Five of them would sign a pact that if any one of them or any one of their post-grad students publishes a journal paper, all must make sure that their names would appear on all the papers.
In this way, the young scholars would fill up their CV's with many papers, 75% of which has nothing much to do with their areas of expertise.
Another disaster comes with the paper laden KPI's. The undergraduate students are left to fend for themselves when their lecturers are busy fishing for grants, travelling the globe to present international papers and organising seminars, writing papers or walking up and down ministers' offices to gain favours.
It used to be that research was conducted and centres set up to spearhead development in academic areas that would help our people first and foremost.
But now I have seen centres and book dedications on issues related to the prime minister. I heard tell of a public university giving vast amount of money for the Islamic Hadhari of a former PM.
Recently research was established and a seminar was mooted on Bugis architecture simply because an important political personality in the government of the day has Bugis ancestry!
VCs' are playing public relations works in order to attract grants and endowments and much time and effort at the university is spent on PR.
Where is the integrity of the academic, the scholar? Where is his ‘philosophic and moral distance' from those in authority?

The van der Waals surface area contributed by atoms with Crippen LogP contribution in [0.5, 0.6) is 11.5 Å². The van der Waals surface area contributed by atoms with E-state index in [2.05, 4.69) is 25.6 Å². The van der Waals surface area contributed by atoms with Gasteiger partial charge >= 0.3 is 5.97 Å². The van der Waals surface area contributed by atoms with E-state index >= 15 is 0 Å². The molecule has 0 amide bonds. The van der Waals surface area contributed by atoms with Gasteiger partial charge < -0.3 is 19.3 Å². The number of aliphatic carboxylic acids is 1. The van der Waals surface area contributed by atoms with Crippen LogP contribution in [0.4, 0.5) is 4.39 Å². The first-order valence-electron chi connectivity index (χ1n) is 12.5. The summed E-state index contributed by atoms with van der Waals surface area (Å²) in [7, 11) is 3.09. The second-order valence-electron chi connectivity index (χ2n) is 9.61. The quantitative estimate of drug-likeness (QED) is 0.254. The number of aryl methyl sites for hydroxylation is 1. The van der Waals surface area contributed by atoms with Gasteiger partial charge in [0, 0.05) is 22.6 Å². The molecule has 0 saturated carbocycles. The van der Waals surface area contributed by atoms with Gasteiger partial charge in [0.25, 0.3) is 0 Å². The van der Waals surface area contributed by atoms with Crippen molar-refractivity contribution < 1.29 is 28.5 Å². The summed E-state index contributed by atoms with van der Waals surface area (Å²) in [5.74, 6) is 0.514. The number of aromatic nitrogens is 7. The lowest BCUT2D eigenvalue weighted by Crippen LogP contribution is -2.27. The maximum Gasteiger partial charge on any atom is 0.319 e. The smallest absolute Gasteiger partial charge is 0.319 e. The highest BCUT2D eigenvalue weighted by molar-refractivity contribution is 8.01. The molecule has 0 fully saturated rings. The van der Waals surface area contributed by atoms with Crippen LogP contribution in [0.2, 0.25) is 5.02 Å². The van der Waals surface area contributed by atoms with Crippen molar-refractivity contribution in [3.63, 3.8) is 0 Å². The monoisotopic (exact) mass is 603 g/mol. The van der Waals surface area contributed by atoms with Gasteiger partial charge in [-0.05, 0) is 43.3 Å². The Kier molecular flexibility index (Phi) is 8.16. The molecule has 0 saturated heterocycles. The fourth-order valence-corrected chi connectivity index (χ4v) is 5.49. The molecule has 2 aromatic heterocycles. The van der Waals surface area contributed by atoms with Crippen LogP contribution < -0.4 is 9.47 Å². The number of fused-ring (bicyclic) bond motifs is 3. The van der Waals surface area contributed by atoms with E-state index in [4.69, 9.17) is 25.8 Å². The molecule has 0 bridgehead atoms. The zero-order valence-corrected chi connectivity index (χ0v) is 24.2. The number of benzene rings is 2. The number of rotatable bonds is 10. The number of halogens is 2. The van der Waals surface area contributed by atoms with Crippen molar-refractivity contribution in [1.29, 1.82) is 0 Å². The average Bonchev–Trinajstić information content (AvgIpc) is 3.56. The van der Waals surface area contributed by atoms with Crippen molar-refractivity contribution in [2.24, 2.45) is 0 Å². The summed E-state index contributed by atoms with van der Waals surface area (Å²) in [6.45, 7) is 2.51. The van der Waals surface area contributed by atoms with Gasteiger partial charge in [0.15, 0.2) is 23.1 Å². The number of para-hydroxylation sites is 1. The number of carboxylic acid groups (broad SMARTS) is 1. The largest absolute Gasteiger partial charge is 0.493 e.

If academics and scholars are so beholden to the powers that be, who would tell the people of a nation that such and such a thing needs to be changed?
There is always the fear of not being promoted for stepping on the feet of the powers that be.
Even the National Council of Professors seems to be a timid and curry favouring entity that brings utter shame to the idealism of a moralistic academia.
The professors are supposed to be the conscience of knowledge for the betterment of the people en masse but they too seek favours, titles, projects and grants.
I enjoy more talking about the state of the country to taxi drivers than I do with university administrators and so called academics.
To my mind, the universities should stop looking to the ranking system and for goodness sake, stop competing for the Research University status or the Apec status.
The government should just do away with this ridiculous and childish race and concentrate on awarding grants and privileges to those scholars, faculties or institutions that would serve our people first and last.
If by some stroke of luck we can contribute to the world in some manner, well and fine but do not place local scholars dealing with local issues and writing for local journals or publishing local books at a shameful distance! We must be Malaysia first, and the world second.
Why in heaven's name should we be looking to the world first when we have massive problems in our own back yard?
If we concentrate all our academic resources to help our students, to help our teachers in schools teach our children, to help our peoples understand many economic, ecological, religious and other issues, then I say we have made a great contribution already.
If some Time ranking system wants to acknowledge us in their game of ‘excellence in academia' well and fine but if we fail to meet their standard, So what!
Now what do we have? We are not ranked even in the first 400. The people of Malaysia do not even know what the heck our universities contribute except teach our students to get jobs. We have a group of frustrated and stressed local academics.
Those academics who speak and write in Bahasa Malaysia only, feel totally sidelined. Local journals are on the wane. Not many want to write books for Dewan Bahasa Pustaka or the University Press.